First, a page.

The 2000s aren’t quite over yet, but I’m already itching to start doing “Best of the Decade” lists. After seeing what I feel certain will stand as my big comedy love of 2009, Observe and Report, I have more confidence in providing a list of my favorite film comedies of 2000–2009.
I put no upper or lower limit on the number of movies on this list. If I think I’ll continue to watch a movie and laugh for years to come, I put it on the list. I ended up with fifteen.
Usually, a Woody Allen film would appear here, but his best movie made during this period, Match Point, isn’t a comedy by any stretch of anybody’s imagination.
Although I was tempted to include a few films like Battlefield Earth, A Sound of Thunder, and Eragon that left me hurting from laughter, I made the decision to only list movies that intend to be funny. I also made a choice not to include any documentaries (I don’t consider Borat a documentary), even though they were some hilarious ones, like Super Size Me and Who the #&*! Is Jackson Pollock?. I also decided against including Lost in Translation, a superb and often funny movie, because I decided it belongs on a “drama” list.
The films are listed in their U.S. theatrical release order:
1. Meet the Parents (2000)
The 2004 sequel was wretched, and that hurt my chances of putting Meet the Parents on this list. But divorced from that debacle, this is one of best straightforward good-times at the movies of the 2000s. As a comedy, it’s nothing particularly inventive, but it maintains the right balance of laughs based on the confrontation between Ben Stiller and Robert DeNiro (easily his best comedy role) to avoid a turn to more ludicrous slapstick that other filmmakers might have taken with this material.
2. The Emperor’s New Groove (2000)
It’s interesting that as Disney’s traditional cell-animated films went into a decline, they managed to pull out two wonderful comedies in the format that owe much more to classic Warner Bros. than Old Man Walt. This film was originally planned as a massive, musical epic based on “The Prince and the Pauper” and set in the Incan Empire. Somehow, it turned into a wacky, weird gag-fest—and thank the God of the Sun for that! The film fires jokes constantly, and almost all of them hit. Goodman and Spade make a great team (I can only take Spade in animated form), but it’s Patrick Warburton’s dunderhead Kronk who steals the show. I also found the “Izma Kitty” in the finale outrageously funny; it’s such a dead-on parody of so many Disney villains.
3. Rat Race (2001)
I think this is my favorite pure slapstick farce of the decade, and a pleasant throwback to It’s a Mad Mad Mad Mad World—only shorter. I think it’s the film least likely to appear on other people’s top comedy lists. It helped cheer me up immensely in the unpleasant days after the second week of September. A lot of actors whom I don’t like elsewhere surprised me here. And Jon Lovitz’s accidental Hitler impersonation is one of the funniest scenes to hit screens during the 2000s.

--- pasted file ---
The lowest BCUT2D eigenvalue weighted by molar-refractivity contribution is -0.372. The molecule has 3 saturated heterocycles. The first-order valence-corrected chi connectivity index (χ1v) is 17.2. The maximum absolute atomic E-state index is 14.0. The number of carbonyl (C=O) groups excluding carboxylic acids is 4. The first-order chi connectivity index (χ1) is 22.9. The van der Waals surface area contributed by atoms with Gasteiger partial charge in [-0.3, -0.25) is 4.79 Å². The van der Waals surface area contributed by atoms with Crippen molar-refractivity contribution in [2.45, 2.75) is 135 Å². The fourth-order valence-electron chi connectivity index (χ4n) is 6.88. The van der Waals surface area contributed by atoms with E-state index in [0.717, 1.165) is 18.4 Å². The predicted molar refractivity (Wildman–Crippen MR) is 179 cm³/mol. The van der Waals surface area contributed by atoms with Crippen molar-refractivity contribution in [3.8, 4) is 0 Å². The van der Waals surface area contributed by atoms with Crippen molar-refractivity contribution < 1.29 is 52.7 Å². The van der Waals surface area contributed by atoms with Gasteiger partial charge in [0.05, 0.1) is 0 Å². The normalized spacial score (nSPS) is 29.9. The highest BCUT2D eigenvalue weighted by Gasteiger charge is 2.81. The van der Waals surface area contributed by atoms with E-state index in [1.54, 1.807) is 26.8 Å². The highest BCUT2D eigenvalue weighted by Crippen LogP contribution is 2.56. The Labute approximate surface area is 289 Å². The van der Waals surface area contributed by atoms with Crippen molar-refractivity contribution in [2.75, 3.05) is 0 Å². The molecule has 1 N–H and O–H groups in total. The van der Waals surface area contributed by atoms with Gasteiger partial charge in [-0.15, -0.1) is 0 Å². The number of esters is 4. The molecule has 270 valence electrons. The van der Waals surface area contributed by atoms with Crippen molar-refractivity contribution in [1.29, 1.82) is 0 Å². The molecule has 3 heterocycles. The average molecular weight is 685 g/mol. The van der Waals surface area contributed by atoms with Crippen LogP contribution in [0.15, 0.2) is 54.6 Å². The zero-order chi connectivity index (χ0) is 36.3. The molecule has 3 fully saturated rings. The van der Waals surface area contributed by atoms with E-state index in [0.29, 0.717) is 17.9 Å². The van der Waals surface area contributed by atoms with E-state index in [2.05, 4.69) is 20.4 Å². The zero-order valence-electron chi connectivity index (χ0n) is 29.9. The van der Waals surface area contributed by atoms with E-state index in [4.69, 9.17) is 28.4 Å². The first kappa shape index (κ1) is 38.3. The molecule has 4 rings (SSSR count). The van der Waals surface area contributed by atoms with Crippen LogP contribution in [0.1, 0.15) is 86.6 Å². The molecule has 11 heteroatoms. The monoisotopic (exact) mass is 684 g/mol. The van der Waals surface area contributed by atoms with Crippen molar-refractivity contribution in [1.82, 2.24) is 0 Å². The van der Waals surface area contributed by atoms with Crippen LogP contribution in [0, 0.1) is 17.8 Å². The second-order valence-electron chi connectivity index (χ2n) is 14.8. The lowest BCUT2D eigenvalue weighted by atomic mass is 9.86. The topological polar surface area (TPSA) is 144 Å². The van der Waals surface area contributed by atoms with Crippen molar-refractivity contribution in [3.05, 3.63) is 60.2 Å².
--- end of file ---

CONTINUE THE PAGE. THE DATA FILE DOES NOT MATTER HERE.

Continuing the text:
4. Monsters, Inc. (2001)
Although The Incredibles and WALL·E are my favorite of Pixar’s CGI output, they belong to other genres before they belong to the comedy genre. Monsters, Inc., on the other hand, I have no hesitation calling a comedy and slapping it down here. One Pixar flick has to be on this list, and why not one of the best “buddy comedies” I’ve ever seen? It’s certainly one of the most creative conceptions from the company, and it mines enormous laughs from each scene while still having the touching quality that’s the company’s trademark.
That Shrek beat this for Best Animated Film at the Oscars is just more proof that the Academy rarely knows what it’s doing. (But still, I have to thank them for Unforgiven and The Lord of the Rings: The Return of the King. They do occasionally get it right.)
5. Lilo & Stitch (2002)
A lot of animated films got on this list, and Lilo & Stitch is another case of Disney going the Warner Bros. route. Stitch is one of the more wonderfully anarchic cartoon characters ever, a bit like the Bob Clampett Daffy Duck. The film reaches it’s humor climax when the tiny alien destructor picks up a VW Bug and uses it as a bludgeon, screaming “Punch Buggy!” Yeah, that’s what Disney films need more of: crazed Elivs-loving aliens going nuts on Kaui with chainsaws and used German cars. How could this not be funny? And it’s fun as a space opera comedy as well.
6. Shanghai Knights (2003)
This is the inclusion on the list that I believe will surprise the most people. I found 2000’s Shanghai Noon only moderately amusing—who woulda thunk a sequel would be so much damned fun? This is my favorite of Jackie Chan’s stateside films after his American mainstream “discovery.” But it’s also the funniest I’ve ever seen Owen Wilson. As an action-comedy, it’s pretty much exactly what I want to see, and the purposeful anachronisms of Wilson’s dialogue (“This country blows,” “I hear England is ass-soup”) are priceless. Great martial arts scenes as well, better than in many other of Jackie Chan’s American films. The filmmakers really see his connection to Charlie Chaplin (who has a part in the film as a street urchin) and Buster Keaton and use it.